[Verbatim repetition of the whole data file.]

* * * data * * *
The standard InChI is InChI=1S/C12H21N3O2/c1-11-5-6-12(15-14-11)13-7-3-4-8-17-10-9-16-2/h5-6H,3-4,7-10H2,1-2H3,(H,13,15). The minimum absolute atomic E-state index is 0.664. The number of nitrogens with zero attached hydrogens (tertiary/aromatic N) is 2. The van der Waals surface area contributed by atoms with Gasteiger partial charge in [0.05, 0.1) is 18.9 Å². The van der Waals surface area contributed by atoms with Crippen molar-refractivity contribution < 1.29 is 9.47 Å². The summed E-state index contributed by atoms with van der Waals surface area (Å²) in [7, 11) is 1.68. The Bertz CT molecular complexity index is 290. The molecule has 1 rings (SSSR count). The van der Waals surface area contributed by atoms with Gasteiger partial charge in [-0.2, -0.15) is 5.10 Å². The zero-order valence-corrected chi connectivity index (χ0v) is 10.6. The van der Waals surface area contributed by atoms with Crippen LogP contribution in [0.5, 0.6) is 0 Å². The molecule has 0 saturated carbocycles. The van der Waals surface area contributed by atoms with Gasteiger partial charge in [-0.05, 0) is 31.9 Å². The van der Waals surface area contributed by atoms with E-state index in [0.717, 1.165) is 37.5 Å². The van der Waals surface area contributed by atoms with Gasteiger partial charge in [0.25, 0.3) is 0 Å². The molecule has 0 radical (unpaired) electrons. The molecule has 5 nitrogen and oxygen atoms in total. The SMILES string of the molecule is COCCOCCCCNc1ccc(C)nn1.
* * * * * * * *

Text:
The standard InChI is InChI=1S/C12H21N3O2/c1-11-5-6-12(15-14-11)13-7-3-4-8-17-10-9-16-2/h5-6H,3-4,7-10H2,1-2H3,(H,13,15). The minimum absolute atomic E-state index is 0.664. The number of nitrogens with zero attached hydrogens (tertiary/aromatic N) is 2. The van der Waals surface area contributed by atoms with Gasteiger partial charge in [0.05, 0.1) is 18.9 Å². The van der Waals surface area contributed by atoms with Crippen molar-refractivity contribution < 1.29 is 9.47 Å². The summed E-state index contributed by atoms with van der Waals surface area (Å²) in [7, 11) is 1.68. The Bertz CT molecular complexity index is 290. The molecule has 1 rings (SSSR count). The van der Waals surface area contributed by atoms with Gasteiger partial charge in [-0.2, -0.15) is 5.10 Å². The zero-order valence-corrected chi connectivity index (χ0v) is 10.6. The van der Waals surface area contributed by atoms with Crippen LogP contribution in [0.5, 0.6) is 0 Å². The molecule has 0 saturated carbocycles. The van der Waals surface area contributed by atoms with Gasteiger partial charge in [-0.05, 0) is 31.9 Å². The van der Waals surface area contributed by atoms with E-state index in [0.717, 1.165) is 37.5 Å². The van der Waals surface area contributed by atoms with Gasteiger partial charge in [0.25, 0.3) is 0 Å². The molecule has 0 radical (unpaired) electrons. The molecule has 5 nitrogen and oxygen atoms in total. The SMILES string of the molecule is COCCOCCCCNc1ccc(C)nn1.